We managed to track the operation temperatures of three of the drives, i.e., Aorus NVMe Gen 4, WD Black SN750, and the Samsung SSD 970 Pro. We ran the HWinfo diagnostic software to record the operating temperatures of the drives when they were put through their paces.
This exploratory test involves looping the default CrystalDiskMark benchmark by setting the number of runs to nine, which is the maximum; the rest of the parameters were left at default. The first two drives had heatsinks for cooling, while the Samsung drive depended on passive air cooling.
The temperature profiles of drives with heatsinks indicate less temperature variation, as the drives' operating temperatures peaked around 50- to 60 degrees Celsius before they plateaued at around 45- to 48 degrees Celsius. Samsung's drive temperature variation was more drastic as it peaked at around 75 degrees Celsius before it dropped sharply to around 55 degrees Celsius.
While WD registered a lower peak temperature than Gigabyte, we'll have to also factor in that the latter has to work harder than the WD drive to churn out the class-leading performance results. We'll probably have to test more PCIe 4.0 capable drives to better relate Gigabyte's performance.
One thing is for certain, and that is drives with heatsinks will have less stress on their flash memory chips due to better heat dissipation; their restricted peak temperature range recorded versus the non-heatsink contender further supports this statement.
The Aorus NVMe Gen 4 SSD offered substantial performance increases over the current crop of PCIe 3.0-based SSDs but it wasn't consistent and readers need to consider if it's really worth the trouble to upgrade.
Mostly, its speed advantage was only clear in larger data blocks or file transfers, but this isn't indicative of real-world usage scenarios or performance. So from our benchmark results, we can say that the extra performance boost is likely to go unnoticed except where large file transfer workloads are concerned. Furthermore, in order to take advantage of this step-up in performance, the end consumer will have to opt for the AMD X570 platform as it's the only current chipset that supports PCIe 4.0 standard.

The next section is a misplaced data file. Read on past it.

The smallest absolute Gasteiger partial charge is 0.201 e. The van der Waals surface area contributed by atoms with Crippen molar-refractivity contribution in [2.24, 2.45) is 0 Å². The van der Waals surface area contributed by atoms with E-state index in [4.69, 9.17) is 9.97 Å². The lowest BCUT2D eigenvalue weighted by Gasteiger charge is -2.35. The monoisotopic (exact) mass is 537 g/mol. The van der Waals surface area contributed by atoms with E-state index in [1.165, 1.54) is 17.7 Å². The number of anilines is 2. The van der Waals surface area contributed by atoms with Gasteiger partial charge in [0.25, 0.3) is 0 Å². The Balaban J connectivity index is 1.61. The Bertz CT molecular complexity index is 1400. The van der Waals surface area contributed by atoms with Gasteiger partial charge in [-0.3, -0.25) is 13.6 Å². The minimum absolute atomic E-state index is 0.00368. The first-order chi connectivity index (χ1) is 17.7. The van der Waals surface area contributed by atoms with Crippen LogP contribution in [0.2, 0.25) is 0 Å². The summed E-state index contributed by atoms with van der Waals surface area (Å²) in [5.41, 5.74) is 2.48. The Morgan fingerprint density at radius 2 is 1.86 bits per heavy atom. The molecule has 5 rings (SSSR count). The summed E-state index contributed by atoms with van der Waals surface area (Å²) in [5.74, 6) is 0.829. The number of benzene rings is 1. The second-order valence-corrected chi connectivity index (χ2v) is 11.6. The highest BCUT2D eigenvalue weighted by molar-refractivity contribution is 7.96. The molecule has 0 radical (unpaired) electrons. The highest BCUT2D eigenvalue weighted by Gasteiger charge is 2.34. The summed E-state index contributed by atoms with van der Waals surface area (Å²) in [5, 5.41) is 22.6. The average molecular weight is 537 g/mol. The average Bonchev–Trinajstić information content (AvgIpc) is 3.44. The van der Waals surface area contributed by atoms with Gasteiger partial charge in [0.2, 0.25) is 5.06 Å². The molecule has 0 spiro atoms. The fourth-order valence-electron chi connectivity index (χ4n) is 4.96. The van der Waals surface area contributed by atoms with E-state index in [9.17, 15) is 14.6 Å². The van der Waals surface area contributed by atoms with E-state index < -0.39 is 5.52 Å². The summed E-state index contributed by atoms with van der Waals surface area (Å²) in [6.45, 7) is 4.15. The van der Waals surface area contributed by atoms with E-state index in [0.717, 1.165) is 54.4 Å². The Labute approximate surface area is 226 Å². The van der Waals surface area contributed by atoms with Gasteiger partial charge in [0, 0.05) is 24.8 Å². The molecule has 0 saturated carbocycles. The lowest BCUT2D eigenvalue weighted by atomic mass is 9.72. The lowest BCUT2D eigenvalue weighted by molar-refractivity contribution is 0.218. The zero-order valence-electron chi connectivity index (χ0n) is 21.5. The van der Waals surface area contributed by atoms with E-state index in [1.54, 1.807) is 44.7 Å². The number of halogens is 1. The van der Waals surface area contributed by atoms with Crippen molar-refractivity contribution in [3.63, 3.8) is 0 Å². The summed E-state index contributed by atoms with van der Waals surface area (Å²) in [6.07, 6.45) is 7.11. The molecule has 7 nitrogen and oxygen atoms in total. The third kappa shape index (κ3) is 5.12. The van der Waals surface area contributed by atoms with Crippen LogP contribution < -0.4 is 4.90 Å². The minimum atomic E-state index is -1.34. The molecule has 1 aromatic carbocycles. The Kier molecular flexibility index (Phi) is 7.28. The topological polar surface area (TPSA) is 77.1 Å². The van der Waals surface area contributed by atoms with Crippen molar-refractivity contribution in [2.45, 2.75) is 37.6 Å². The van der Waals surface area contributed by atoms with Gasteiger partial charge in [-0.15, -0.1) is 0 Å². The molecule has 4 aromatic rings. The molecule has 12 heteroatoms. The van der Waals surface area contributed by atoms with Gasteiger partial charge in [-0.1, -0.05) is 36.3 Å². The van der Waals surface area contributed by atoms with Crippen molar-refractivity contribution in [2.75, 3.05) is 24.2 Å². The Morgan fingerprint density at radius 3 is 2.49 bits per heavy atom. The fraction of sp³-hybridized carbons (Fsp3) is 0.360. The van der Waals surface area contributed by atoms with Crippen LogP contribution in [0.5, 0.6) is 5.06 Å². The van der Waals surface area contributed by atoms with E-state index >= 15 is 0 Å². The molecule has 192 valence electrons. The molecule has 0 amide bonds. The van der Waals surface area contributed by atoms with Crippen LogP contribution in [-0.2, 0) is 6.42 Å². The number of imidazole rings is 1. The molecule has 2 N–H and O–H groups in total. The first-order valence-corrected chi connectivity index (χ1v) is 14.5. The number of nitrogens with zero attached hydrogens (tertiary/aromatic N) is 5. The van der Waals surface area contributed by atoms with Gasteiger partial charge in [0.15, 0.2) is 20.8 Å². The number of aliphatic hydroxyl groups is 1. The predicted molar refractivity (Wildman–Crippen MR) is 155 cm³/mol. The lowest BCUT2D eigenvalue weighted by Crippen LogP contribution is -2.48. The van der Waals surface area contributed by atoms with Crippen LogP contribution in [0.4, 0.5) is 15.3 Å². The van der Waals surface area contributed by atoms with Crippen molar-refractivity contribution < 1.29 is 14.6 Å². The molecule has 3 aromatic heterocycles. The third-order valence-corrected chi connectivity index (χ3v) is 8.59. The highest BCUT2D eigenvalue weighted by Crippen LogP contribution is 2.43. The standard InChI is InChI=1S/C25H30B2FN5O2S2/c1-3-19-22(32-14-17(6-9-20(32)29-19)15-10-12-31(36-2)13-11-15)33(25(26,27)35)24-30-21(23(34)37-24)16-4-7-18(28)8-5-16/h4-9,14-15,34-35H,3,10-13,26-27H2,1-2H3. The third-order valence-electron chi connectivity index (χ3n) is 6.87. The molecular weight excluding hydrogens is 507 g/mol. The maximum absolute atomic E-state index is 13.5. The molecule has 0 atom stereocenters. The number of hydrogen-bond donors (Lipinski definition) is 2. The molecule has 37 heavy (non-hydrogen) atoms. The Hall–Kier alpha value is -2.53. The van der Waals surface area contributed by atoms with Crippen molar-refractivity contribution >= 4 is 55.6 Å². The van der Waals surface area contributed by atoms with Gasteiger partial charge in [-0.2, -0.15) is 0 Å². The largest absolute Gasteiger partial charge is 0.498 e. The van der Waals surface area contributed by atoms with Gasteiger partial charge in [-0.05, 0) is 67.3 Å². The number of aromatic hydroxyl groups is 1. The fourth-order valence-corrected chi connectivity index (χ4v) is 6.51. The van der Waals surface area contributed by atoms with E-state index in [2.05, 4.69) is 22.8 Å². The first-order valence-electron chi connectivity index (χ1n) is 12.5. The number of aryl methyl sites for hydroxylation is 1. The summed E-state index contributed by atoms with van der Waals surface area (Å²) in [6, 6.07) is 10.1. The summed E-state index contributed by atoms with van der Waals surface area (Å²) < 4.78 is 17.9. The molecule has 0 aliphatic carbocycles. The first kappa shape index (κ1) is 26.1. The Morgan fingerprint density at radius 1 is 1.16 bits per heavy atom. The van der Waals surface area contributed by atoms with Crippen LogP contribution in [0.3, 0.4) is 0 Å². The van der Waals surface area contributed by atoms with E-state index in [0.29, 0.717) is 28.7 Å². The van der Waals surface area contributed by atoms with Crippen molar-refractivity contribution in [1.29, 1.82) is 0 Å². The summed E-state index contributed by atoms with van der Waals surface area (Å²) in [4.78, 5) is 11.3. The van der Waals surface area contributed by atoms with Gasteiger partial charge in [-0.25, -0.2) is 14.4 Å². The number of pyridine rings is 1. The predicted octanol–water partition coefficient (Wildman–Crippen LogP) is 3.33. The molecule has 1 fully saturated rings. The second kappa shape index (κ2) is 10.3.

In terms of gauging its real-world operations from the PCMark 8 benchmarks, there isn't a clear advantage for SSDs that support for PCIe 4.0 as the PCIe 3.0-based drives were evenly matched with the Aorus drive when it came down to Office productivity scores.
|Drive model||Capacity||Price||Price per GB|
|Aorus NVMe Gen4 SSD||2TB||S$699||S$0.35|
|Samsung SSD 970 Evo Plus||2TB||S$749||S$0.38|
|Samsung SSD 970 Pro||1TB||S$499||S$0.50|
|WD Black SN750 NVMe SSD||2TB||S$799||S$0.40|
On the flip side, the Aorus NVMe Gen 4 SSD has had the first-to-market advantage as it was one of the first PCIe 4.0 SSD to be readily available. Additionally, its S$699 price point for the 2TB version works out to about S$0.35 per GB, which, surprisingly, as the table above shows, makes it one of the most affordable SSDs on a cost per gigabyte basis, especially if you are shopping for a large capacity drive. Even at lower capacity points, the Aorus Gen 4 SSD is surprisingly competitive price-wise.
Therefore, in terms of overall performance, the price point and the presence of the heat spreader, the Aorus NVMe Gen 4 SSD is a winner. Gigabyte has wisely priced the drive and added the copper heat spreader to distinguish the drive as a premium storage component. However, make sure you have a PCIe 4.0-compatible motherboard before running out to grab this drive to get the best out of it.
Interested to get one? Check out the Arous NVMe Gen 4 SSD here.